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Karlsson on the Roof

“Eric Ericson.”

“It’s queer how different things can be— I’m called Karlsson,” said Karlsson. “Only Karlsson, nothing else. Hi-ho, Eric!”

“Hi-ho, Karlsson,” said Eric.

“How old are you?” asked Karlsson.

“Seven,” said Eric.

“Good! Stay at seven,” said Karlsson. Quickly he swung one of his fat little legs over Eric’s window ledge and stepped into the room.

“And how old are you?” asked Eric, because he thought Karlsson had a childish appearance for a man.

“I?” said Karlsson. “I’m a Man in his Prime, that’s all I can say.”

Eric did not quite know what this meant, to be a Man in his Prime. He wondered if he himself was perhaps also a Man in his Prime without knowing it, so he asked cautiously, “Which years are one’s prime?”

“All of them,” said Karlsson in a satisfied voice. “At least as far as I’m concerned. I am handsome, remarkably wise, and just plump enough—in fact a Man in his Prime,” he said.

Then he took down Eric’s steam engine from the bookshelf.

“Shall we start it?” he suggested.

“Daddy won’t let me,” said Eric. “Either Daddy or Bobby must be here when I want to work it.”

“Daddy or Bobby or Karlsson-on-the-Roof,” said Karlsson. “The World’s Best Steam Engineer, that’s Karlsson-on-the-Roof. Tell that to your Daddy for me.”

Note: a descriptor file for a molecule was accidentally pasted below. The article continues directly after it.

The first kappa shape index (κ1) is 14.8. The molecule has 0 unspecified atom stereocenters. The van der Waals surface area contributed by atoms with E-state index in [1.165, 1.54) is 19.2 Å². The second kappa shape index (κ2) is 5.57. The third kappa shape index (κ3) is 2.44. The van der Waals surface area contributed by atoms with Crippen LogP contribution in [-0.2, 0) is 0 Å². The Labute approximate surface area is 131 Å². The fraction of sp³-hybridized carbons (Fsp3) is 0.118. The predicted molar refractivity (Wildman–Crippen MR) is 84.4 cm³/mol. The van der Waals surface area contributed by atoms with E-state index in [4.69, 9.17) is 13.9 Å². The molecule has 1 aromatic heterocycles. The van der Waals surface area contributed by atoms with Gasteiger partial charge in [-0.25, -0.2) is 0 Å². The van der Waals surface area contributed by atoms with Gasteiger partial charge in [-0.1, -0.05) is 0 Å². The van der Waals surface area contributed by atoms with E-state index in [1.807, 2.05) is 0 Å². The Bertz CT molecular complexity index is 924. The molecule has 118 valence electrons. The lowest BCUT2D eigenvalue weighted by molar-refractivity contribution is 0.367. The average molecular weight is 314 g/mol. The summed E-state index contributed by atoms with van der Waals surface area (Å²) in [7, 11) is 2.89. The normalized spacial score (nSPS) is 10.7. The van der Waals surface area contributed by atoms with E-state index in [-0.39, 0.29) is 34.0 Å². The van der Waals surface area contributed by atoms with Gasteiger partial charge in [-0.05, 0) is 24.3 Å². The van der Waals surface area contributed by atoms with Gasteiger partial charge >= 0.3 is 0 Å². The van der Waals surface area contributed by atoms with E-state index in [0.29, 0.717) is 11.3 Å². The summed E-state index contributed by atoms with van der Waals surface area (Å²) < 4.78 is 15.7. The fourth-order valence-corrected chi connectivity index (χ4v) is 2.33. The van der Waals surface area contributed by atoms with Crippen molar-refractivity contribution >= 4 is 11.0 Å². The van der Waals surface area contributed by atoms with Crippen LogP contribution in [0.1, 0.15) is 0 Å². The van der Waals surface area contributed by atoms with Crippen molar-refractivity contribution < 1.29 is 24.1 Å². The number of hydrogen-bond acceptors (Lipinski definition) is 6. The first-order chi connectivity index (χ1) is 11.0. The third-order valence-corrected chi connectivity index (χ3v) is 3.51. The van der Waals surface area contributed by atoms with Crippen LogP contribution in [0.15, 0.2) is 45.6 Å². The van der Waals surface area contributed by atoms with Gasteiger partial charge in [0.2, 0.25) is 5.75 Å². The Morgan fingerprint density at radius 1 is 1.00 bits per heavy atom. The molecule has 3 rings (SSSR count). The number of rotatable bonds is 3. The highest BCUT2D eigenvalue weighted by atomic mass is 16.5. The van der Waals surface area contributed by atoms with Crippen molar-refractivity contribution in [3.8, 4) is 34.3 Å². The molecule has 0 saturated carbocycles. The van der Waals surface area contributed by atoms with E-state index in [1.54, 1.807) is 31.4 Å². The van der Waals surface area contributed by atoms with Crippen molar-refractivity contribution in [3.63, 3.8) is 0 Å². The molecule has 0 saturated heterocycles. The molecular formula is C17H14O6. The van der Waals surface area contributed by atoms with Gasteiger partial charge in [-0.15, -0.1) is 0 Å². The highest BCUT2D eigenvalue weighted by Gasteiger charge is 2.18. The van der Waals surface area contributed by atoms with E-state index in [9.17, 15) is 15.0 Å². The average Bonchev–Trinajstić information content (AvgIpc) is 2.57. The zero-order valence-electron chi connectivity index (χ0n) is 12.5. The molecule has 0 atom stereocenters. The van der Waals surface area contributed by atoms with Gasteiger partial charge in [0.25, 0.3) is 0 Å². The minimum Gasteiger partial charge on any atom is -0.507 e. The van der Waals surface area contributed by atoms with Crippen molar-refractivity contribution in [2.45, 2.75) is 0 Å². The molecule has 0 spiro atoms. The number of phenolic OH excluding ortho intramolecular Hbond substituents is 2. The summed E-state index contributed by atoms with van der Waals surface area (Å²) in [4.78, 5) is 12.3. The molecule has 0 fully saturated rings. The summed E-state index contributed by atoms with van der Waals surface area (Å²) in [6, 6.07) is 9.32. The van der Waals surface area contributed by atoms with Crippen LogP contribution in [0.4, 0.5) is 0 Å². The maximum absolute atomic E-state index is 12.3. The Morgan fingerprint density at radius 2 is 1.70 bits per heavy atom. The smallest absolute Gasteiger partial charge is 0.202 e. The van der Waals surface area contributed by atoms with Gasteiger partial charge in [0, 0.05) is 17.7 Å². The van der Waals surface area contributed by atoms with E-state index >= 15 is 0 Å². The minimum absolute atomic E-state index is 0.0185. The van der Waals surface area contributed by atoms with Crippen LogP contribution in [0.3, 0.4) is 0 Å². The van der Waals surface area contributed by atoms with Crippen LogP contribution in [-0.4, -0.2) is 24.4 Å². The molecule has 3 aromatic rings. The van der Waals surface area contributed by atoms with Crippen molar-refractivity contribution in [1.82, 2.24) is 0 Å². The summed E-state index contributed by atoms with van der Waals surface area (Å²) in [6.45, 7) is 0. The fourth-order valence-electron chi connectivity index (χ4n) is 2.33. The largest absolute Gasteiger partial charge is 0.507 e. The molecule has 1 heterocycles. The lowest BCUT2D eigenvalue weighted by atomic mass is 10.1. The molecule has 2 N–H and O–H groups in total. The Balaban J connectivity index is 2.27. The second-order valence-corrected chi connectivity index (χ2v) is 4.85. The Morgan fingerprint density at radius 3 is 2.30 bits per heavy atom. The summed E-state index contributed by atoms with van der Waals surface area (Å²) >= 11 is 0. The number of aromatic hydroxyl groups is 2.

He seized the bottle of alcohol which was standing beside the steam engine, filled the little alcohol lamp, and put a match to it. In spite of being the World’s Best Steam Engineer, he managed to spill a little lake of alcohol on the bookshelf, and lively blue flames danced around the steam engine when the lake caught fire. Eric cried out and rushed forward.

“Calm, be calm!” said Karlsson, and he put up a chubby hand to stop him.

But Eric could not be calm when he saw the fire. He caught hold of an old rag and choked the flames. Where they had danced, there were now two big ugly stains on the varnish.

“Oh, look at the bookshelf!” he said with concern. “What will Mommy say?”

“It’s a small matter,” said Karlsson-on-the-Roof. “Two tiny spots on a bookshelf—a small matter; you tell your Mommy.

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